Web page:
After using PowerShell for about a year, I've actually come to love it. I'm not saying it's perfect, and I'm not saying it's the best it could be. PowerShell is not as powerful as Perl and it's not as native as BASH, but what it does very well is .Net.
When Microsoft created the .Net framework, they created a fantastically powerful platform that could be easily extended and shaped to fit any need. Like any good Object Oriented programming framework, there was a strong set of basic objects built in that allowed both Microsoft and third parties to build very robust solutions quickly and easily. Nearly all MS products now have .Net assemblies, which add capabilities into the framework for the product being used. This is true not only of products like Office and Visio, but of back-end products like Exchange, PowerPoint, Windows itself, and Active Directory! And PowerShell can access it all.
So, what's the best way to get started with PowerShell? I found that learning the PowerShell language was similar to learning any programming language- have an itch to scratch. What I mean is everyone can write the "Hello World" app. Even people with no programming experience at all can do it, especially in PowerShell. But to really get down to it and learn the ins and outs of a language, you need to be applying it to an actual problem you have.
So, let's see an example. What if you were in charge of a group of servers and you needed to check some statistics from them all. Well, we know that WMI already contains that data and more. And wouldn't you know it, one of the Commandlets in PowerShell gets us an Object containing WMI data! So, let's take a quick look:
$wmidata = get-wmiobject win32_computersystem
That's it! We now have an object that contains the WMI data from win32_computersystem. Sure, you can do this in VBScript so far, but it's not nearly as simple! And we're about to demolish what VBScript can do!
$wmidata | Get-Member
Ok, so we see that this object is actually a .Net framework data type from the System.Management... assembly. We also see that there's a commandlet called Get-Member in PowerShell, which returns all of the methods, properties, and ScriptMethods an object exposes! At this point, Doc Brown will say "Great Scott"!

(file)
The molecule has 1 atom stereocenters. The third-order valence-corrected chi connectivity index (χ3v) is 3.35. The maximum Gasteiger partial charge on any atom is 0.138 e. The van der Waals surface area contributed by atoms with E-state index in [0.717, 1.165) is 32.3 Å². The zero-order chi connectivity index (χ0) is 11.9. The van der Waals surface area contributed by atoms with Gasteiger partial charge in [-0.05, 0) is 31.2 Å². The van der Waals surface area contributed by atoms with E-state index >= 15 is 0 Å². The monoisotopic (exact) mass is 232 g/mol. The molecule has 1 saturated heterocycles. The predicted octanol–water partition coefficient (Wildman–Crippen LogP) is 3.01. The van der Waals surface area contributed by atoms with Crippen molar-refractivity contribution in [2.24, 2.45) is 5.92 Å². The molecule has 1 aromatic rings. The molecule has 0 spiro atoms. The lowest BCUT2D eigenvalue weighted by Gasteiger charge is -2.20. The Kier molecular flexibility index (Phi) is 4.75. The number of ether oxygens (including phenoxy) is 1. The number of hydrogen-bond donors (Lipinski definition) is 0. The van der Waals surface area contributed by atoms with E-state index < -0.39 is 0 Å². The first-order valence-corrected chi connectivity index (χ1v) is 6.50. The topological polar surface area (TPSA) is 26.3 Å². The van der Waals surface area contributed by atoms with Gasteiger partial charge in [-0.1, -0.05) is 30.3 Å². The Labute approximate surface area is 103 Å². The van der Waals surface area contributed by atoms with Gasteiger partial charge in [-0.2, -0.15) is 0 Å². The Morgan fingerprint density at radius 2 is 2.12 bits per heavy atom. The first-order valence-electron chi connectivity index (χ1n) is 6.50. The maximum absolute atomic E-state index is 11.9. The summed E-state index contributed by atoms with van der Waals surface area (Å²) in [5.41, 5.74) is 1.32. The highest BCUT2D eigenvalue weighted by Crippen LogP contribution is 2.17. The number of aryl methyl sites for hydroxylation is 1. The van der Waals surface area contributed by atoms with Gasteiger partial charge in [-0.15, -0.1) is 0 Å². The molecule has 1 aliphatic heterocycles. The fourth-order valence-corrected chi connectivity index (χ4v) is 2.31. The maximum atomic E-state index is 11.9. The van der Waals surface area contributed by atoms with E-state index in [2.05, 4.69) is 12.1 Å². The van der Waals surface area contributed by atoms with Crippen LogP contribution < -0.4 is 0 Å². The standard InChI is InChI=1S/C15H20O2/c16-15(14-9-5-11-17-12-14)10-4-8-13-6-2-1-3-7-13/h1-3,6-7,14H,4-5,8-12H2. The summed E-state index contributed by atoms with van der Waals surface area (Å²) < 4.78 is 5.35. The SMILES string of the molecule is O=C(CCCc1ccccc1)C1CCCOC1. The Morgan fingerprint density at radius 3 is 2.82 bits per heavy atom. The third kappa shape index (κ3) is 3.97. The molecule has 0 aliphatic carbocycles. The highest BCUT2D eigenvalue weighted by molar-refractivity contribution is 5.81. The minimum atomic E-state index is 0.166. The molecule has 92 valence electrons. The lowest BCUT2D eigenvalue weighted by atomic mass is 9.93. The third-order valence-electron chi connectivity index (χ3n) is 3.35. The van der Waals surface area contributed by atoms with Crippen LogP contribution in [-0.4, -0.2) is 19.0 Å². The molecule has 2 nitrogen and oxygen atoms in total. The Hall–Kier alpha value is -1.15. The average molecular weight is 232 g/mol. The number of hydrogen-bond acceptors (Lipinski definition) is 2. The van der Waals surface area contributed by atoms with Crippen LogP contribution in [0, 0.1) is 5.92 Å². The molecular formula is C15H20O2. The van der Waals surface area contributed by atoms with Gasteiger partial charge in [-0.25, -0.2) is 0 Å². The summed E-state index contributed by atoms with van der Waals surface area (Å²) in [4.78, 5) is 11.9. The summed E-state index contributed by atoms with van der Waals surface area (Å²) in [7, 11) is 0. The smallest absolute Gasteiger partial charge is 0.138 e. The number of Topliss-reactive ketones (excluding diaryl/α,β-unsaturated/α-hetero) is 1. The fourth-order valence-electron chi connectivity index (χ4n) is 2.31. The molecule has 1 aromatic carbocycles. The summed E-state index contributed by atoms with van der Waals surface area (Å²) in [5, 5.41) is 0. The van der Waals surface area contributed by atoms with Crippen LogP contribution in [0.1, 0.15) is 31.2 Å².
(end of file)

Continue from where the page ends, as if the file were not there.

Alright, we want to actually do something here, so let's get to it. We want to collect system information for several computers on our network. Because we're admins, and we love being informed...right?
$wmidata = get-wmiobject -computername somecomputer win32_computersystem
"Machine name: " +$wmidata.Name
"Model: " + $wmidata.Model
"Manufacturer: " + $wmidata.Manufacturer
"Logged on user: " +$wmidata.UserName
"Total RAM: " +$wmidata.TotalPhysicalMemory
Machine name: somecomputer
Model: OptiPlex 755
Manufacturer: Dell Inc.
Logged in user: MYDOMAIN\auser
Total RAM: 4158242816
Ok, so far this has saved me about 20 minutes of VBScript and it's got me all this data! And here's a neat trick...
"Total RAM: " + $wmidata.TotalPhysicalMemory / 1GB
Yes, you can abbreviate all that conversion math to go between KB, MB, and GB by using those letters.
So, we have a script that can connect to a remote computer (assuming you have permission) and gather WMI data. It then displays that data onto the screen for you. And it took us, what, 2 minutes of typing to get this? Using your imagination, you can probably see that you could wrap this all in a for loop and rip through a list in a matter of minutes. And the fun doesn't stop there!
If you're interested in learning PowerShell, I suggest you take a look at the Microsoft PowerShell site here . It's open to the public, and it's helpful. But you may find that Microsoft's information is a bit terse. Once you get your head around PowerShell, you'll actuall find this kind of information the most helpful. Also, check out the .Net framework documentation...this all applies to PowerShell objects! So, find an itch to scratch and get coding!